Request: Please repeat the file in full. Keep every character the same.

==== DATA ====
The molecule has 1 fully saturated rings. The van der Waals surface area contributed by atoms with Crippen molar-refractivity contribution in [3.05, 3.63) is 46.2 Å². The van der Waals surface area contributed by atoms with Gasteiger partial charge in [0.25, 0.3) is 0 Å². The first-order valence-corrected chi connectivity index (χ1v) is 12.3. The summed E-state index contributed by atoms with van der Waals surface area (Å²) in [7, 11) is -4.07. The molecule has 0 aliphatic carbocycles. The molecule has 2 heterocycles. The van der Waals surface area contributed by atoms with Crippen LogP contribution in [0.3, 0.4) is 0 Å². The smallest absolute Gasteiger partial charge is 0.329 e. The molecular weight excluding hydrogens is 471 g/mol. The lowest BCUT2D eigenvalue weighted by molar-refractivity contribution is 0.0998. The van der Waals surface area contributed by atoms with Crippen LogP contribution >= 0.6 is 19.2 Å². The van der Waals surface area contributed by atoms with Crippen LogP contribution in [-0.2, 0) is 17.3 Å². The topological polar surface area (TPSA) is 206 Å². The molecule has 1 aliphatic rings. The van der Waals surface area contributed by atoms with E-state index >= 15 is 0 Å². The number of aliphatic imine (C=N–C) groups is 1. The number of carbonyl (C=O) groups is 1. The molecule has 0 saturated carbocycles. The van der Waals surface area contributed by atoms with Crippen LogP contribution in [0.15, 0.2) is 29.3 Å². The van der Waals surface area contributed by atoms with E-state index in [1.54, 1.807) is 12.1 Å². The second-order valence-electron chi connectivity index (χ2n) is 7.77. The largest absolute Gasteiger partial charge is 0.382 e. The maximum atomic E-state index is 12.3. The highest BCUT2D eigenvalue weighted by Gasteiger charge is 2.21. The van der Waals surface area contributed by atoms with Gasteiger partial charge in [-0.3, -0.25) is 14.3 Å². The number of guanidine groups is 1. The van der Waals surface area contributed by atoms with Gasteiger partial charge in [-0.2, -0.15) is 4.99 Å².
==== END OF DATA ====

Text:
The molecule has 1 fully saturated rings. The van der Waals surface area contributed by atoms with Crippen molar-refractivity contribution in [3.05, 3.63) is 46.2 Å². The van der Waals surface area contributed by atoms with Gasteiger partial charge in [0.25, 0.3) is 0 Å². The first-order valence-corrected chi connectivity index (χ1v) is 12.3. The summed E-state index contributed by atoms with van der Waals surface area (Å²) in [7, 11) is -4.07. The molecule has 0 aliphatic carbocycles. The molecule has 2 heterocycles. The van der Waals surface area contributed by atoms with Crippen LogP contribution in [0.3, 0.4) is 0 Å². The smallest absolute Gasteiger partial charge is 0.329 e. The molecular weight excluding hydrogens is 471 g/mol. The lowest BCUT2D eigenvalue weighted by molar-refractivity contribution is 0.0998. The van der Waals surface area contributed by atoms with Crippen LogP contribution >= 0.6 is 19.2 Å². The van der Waals surface area contributed by atoms with Crippen LogP contribution in [-0.2, 0) is 17.3 Å². The topological polar surface area (TPSA) is 206 Å². The molecule has 1 aliphatic rings. The van der Waals surface area contributed by atoms with E-state index >= 15 is 0 Å². The number of aliphatic imine (C=N–C) groups is 1. The number of carbonyl (C=O) groups is 1. The molecule has 0 saturated carbocycles. The van der Waals surface area contributed by atoms with Crippen LogP contribution in [0.15, 0.2) is 29.3 Å². The van der Waals surface area contributed by atoms with E-state index in [1.54, 1.807) is 12.1 Å². The second-order valence-electron chi connectivity index (χ2n) is 7.77. The largest absolute Gasteiger partial charge is 0.382 e. The maximum atomic E-state index is 12.3. The highest BCUT2D eigenvalue weighted by Gasteiger charge is 2.21. The van der Waals surface area contributed by atoms with Gasteiger partial charge in [-0.3, -0.25) is 14.3 Å². The number of guanidine groups is 1. The van der Waals surface area contributed by atoms with Gasteiger partial charge in [-0.2, -0.15) is 4.99 Å².